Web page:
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The U.S. Armed Forces are made up of five armed service branches: Air Force, Army, Coast Guard, Marine Corps, and Navy. There are three general categories of military people: active duty (full-time soldiers and sailors), reserve & guard forces (usually work a civilian job, but can be called to full-time military duty), and veterans and retirees (past members of the military).

Students interested in the military should take the ASVAB (Armed Services Vocational Aptitude Battery) exam! This exam will be offered for free after school twice during the school year, one in Fall and the other in Spring. 

Military Branches


Eligibility Criteria

  • Age Requirements

      • Military and service academy minimum entrance age requirements are 17 with parental consent or 18 without parental consent. Service academy applicants must meet the age requirements as of July 1 of the year of entry

  • Physical Requirements

      • Physical requirements vary greatly across each Service branch. Generally speaking, potential recruits should be in good physical condition, of appropriate weight and able to pass a standard physical screening prior to entry. For specific information, please contact a recruiter.

  • Educational Requirements

      • Success in any branch of the Military depends on a good education. A high school diploma is most desirable. Candidates with a GED (General Education Development) certificate can enlist, but some Services may limit their opportunities. It is very difficult to be considered a serious candidate without either a high school diploma or an accepted alternative credential.

  • Citizenship Requirements

      • U.S. citizens or Legal Permanent Residents (people who have an INS I-151/I-551 Green Card) may join the U.S. Military. For more information about citizenship, visit the U.S. Immigration and Nationalization (INS) website.

      • Properly documented noncitizens may enlist. However, opportunities may be limited. Contact a recruiter for more advice on a specific situation.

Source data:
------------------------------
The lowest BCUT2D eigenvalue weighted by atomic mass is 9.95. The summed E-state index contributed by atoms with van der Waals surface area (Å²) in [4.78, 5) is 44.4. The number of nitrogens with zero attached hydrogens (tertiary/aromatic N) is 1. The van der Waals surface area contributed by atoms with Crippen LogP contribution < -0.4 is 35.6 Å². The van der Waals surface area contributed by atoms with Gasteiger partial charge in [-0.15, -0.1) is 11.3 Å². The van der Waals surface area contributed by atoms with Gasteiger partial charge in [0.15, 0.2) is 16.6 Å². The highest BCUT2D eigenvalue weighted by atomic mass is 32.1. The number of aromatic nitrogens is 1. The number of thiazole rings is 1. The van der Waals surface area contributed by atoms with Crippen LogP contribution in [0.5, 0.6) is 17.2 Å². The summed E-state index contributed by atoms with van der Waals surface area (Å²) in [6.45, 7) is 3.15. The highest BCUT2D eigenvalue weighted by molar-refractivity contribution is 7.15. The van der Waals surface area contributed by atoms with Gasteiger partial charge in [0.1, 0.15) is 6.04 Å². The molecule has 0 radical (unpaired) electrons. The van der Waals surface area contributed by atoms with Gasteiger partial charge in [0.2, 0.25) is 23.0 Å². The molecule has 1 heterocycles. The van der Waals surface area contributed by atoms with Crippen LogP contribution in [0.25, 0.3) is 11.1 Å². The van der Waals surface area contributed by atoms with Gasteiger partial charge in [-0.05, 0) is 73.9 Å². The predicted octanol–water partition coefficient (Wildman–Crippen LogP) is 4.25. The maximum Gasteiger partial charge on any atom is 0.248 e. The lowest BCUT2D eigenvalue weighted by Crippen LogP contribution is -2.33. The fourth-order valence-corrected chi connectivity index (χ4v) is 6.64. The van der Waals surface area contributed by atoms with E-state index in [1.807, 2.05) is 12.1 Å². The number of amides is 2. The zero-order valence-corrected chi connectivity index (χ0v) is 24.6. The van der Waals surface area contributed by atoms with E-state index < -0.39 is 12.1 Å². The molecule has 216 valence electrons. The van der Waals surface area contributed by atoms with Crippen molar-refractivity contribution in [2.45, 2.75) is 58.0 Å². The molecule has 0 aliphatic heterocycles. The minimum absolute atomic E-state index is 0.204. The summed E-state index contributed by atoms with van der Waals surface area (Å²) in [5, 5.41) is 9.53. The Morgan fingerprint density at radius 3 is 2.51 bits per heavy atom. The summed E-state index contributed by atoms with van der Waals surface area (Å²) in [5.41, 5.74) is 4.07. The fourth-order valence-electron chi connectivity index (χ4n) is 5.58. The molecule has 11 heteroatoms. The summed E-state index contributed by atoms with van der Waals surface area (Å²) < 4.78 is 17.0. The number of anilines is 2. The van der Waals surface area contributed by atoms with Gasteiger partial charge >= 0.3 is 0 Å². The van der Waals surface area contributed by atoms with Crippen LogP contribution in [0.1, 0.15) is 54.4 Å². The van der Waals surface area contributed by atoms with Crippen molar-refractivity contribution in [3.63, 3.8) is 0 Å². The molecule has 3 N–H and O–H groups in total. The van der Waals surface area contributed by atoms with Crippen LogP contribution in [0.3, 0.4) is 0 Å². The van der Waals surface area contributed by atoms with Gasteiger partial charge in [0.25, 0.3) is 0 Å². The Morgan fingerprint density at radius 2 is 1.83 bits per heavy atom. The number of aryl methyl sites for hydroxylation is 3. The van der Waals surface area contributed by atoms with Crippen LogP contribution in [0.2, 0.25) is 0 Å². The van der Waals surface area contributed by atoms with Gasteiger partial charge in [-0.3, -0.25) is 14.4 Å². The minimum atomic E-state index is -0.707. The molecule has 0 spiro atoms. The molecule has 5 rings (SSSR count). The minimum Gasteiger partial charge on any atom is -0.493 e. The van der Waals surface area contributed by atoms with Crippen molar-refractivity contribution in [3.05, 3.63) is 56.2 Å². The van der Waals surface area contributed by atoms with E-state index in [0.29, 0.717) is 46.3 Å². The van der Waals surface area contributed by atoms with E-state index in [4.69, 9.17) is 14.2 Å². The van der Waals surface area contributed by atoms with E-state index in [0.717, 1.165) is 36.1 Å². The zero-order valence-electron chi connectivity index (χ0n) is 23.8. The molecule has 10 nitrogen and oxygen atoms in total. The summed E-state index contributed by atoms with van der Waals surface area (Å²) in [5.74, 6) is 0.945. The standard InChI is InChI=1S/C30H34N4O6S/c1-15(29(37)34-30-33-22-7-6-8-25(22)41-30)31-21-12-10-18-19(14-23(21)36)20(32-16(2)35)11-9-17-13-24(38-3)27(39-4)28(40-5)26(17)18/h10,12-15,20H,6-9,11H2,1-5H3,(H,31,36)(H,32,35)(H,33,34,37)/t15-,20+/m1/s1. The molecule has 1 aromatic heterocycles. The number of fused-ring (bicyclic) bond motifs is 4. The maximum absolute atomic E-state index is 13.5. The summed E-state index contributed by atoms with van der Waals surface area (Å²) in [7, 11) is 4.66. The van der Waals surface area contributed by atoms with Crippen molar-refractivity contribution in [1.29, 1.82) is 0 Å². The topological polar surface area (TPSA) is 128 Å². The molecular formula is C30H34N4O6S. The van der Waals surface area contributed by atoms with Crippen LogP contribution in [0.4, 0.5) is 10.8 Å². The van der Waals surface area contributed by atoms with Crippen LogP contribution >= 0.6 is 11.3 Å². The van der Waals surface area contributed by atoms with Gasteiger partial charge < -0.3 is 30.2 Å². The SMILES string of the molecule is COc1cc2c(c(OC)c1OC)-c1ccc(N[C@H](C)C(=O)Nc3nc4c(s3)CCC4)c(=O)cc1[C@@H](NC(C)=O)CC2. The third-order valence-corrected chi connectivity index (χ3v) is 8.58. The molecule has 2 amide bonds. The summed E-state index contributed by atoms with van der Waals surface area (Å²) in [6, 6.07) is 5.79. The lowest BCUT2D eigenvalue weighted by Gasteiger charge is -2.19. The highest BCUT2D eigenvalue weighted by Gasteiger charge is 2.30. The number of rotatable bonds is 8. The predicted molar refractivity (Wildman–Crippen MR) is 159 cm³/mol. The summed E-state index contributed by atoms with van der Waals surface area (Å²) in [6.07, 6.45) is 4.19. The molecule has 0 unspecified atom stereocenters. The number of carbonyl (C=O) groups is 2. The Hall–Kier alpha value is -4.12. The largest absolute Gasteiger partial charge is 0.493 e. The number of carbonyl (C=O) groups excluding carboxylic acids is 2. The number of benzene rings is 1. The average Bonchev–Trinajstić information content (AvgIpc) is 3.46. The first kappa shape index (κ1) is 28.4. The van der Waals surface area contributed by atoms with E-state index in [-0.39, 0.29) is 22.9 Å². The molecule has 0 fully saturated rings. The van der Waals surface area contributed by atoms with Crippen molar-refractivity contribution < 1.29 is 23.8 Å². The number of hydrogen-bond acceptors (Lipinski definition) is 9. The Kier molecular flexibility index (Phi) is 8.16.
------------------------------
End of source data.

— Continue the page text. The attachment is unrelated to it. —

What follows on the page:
• For enlistment purposes, the United States includes Guam, Puerto Rico, the U.S. Virgin Islands, the Northern Mariana Islands, American Samoa, the Federated States of Micronesia, the Marshall Islands and Palau.

  • Selective Service

      • For almost all male U.S. citizens and male aliens living in the United States who are ages 18 through 25, there is a requirement to register with the Selective Service.

How to Join

  • Ensure you are meeting the above eligibility criteria

  • Take the ASVAB! 

      • 2 types of ASVAB exist: 

          • The Enlistment ASVAB - This is given at a Military Entrance Processing Station (MEPS). You must make an appt to take this test at the center.

          • ASVAB CEP - This test is given at a high school but can be used for enlistment purposes. At PHS, we typically provide this for free at school once or twice a year. (Check the Events tab to see if this has been scheduled). This exam is also great for students who are not interested in the military but would like to do some career exploration!

      • The ASVAB gives you a range of scores but the AFQT scores are used to determine enlistment eligibility. The Services use all parts of the ASVAB for classification into different jobs. Keep in mind that recruits may not always be assigned their first choice for a career — each Service branch places recruits based on a combination of need and the individual’s knowledge and area of strength. Each branch has a minimum AFQT score required to enlist. Take a look here:,score%20as%20low%20as%2031. 

  • Pass the Physical Examination